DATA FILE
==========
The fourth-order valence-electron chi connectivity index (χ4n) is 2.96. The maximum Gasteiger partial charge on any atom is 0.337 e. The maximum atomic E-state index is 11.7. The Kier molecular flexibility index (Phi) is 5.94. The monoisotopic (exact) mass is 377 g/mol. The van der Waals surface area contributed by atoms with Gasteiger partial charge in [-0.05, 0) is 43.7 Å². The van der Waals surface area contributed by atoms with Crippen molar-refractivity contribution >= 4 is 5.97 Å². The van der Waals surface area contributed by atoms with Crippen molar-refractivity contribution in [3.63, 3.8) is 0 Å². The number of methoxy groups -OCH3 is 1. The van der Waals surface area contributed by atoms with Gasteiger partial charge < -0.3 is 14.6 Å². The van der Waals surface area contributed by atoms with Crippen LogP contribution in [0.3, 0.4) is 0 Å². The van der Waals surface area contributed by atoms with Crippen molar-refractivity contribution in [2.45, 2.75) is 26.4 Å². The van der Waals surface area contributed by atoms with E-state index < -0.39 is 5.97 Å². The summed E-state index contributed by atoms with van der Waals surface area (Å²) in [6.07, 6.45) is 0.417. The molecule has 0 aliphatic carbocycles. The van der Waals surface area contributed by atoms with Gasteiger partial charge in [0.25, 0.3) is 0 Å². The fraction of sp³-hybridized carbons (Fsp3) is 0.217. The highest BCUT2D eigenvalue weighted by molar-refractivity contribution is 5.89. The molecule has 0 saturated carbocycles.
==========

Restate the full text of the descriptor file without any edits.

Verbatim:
The fourth-order valence-electron chi connectivity index (χ4n) is 2.96. The maximum Gasteiger partial charge on any atom is 0.337 e. The maximum atomic E-state index is 11.7. The Kier molecular flexibility index (Phi) is 5.94. The monoisotopic (exact) mass is 377 g/mol. The van der Waals surface area contributed by atoms with Gasteiger partial charge in [-0.05, 0) is 43.7 Å². The van der Waals surface area contributed by atoms with Crippen molar-refractivity contribution >= 4 is 5.97 Å². The van der Waals surface area contributed by atoms with Crippen molar-refractivity contribution in [3.63, 3.8) is 0 Å². The number of methoxy groups -OCH3 is 1. The van der Waals surface area contributed by atoms with Gasteiger partial charge < -0.3 is 14.6 Å². The van der Waals surface area contributed by atoms with Crippen LogP contribution in [0.3, 0.4) is 0 Å². The van der Waals surface area contributed by atoms with Crippen molar-refractivity contribution in [2.45, 2.75) is 26.4 Å². The van der Waals surface area contributed by atoms with E-state index < -0.39 is 5.97 Å². The summed E-state index contributed by atoms with van der Waals surface area (Å²) in [6.07, 6.45) is 0.417. The molecule has 0 aliphatic carbocycles. The van der Waals surface area contributed by atoms with Gasteiger partial charge in [0.25, 0.3) is 0 Å². The fraction of sp³-hybridized carbons (Fsp3) is 0.217. The highest BCUT2D eigenvalue weighted by molar-refractivity contribution is 5.89. The molecule has 0 saturated carbocycles.